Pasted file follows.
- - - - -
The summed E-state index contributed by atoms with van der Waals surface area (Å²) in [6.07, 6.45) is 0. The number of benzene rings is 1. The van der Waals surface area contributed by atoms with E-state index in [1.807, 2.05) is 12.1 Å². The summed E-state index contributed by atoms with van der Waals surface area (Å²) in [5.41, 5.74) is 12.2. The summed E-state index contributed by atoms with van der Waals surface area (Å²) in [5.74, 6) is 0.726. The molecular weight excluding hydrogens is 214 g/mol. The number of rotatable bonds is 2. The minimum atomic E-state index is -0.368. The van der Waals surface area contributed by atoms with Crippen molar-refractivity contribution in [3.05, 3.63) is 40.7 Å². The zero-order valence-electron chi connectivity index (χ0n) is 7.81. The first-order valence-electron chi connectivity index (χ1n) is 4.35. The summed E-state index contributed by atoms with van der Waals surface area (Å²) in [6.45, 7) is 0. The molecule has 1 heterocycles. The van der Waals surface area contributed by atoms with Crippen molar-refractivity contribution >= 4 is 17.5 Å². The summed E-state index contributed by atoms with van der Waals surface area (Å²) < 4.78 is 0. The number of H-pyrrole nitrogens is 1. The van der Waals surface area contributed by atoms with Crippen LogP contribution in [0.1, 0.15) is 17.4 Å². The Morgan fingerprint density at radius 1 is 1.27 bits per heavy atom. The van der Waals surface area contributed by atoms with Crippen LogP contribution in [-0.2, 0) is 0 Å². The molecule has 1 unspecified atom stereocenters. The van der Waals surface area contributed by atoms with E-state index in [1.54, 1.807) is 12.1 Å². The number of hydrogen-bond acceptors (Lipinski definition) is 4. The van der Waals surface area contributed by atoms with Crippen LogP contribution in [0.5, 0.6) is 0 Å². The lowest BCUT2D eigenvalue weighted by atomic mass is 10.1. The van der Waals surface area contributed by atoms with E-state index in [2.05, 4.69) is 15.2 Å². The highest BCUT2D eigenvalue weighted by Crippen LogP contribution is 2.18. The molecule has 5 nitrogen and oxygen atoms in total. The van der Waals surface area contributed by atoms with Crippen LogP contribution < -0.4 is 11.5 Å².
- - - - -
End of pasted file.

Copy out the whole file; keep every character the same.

The summed E-state index contributed by atoms with van der Waals surface area (Å²) in [6.07, 6.45) is 0. The number of benzene rings is 1. The van der Waals surface area contributed by atoms with E-state index in [1.807, 2.05) is 12.1 Å². The summed E-state index contributed by atoms with van der Waals surface area (Å²) in [5.41, 5.74) is 12.2. The summed E-state index contributed by atoms with van der Waals surface area (Å²) in [5.74, 6) is 0.726. The molecular weight excluding hydrogens is 214 g/mol. The number of rotatable bonds is 2. The minimum atomic E-state index is -0.368. The van der Waals surface area contributed by atoms with Crippen molar-refractivity contribution in [3.05, 3.63) is 40.7 Å². The zero-order valence-electron chi connectivity index (χ0n) is 7.81. The first-order valence-electron chi connectivity index (χ1n) is 4.35. The summed E-state index contributed by atoms with van der Waals surface area (Å²) in [6.45, 7) is 0. The molecule has 1 heterocycles. The van der Waals surface area contributed by atoms with Crippen molar-refractivity contribution >= 4 is 17.5 Å². The summed E-state index contributed by atoms with van der Waals surface area (Å²) < 4.78 is 0. The number of H-pyrrole nitrogens is 1. The van der Waals surface area contributed by atoms with Crippen LogP contribution in [0.1, 0.15) is 17.4 Å². The Morgan fingerprint density at radius 1 is 1.27 bits per heavy atom. The van der Waals surface area contributed by atoms with Crippen LogP contribution in [-0.2, 0) is 0 Å². The molecule has 1 unspecified atom stereocenters. The van der Waals surface area contributed by atoms with E-state index in [1.54, 1.807) is 12.1 Å². The number of hydrogen-bond acceptors (Lipinski definition) is 4. The van der Waals surface area contributed by atoms with Crippen LogP contribution in [0.5, 0.6) is 0 Å². The lowest BCUT2D eigenvalue weighted by atomic mass is 10.1. The van der Waals surface area contributed by atoms with E-state index in [2.05, 4.69) is 15.2 Å². The highest BCUT2D eigenvalue weighted by Crippen LogP contribution is 2.18. The molecule has 5 nitrogen and oxygen atoms in total. The van der Waals surface area contributed by atoms with Crippen LogP contribution < -0.4 is 11.5 Å².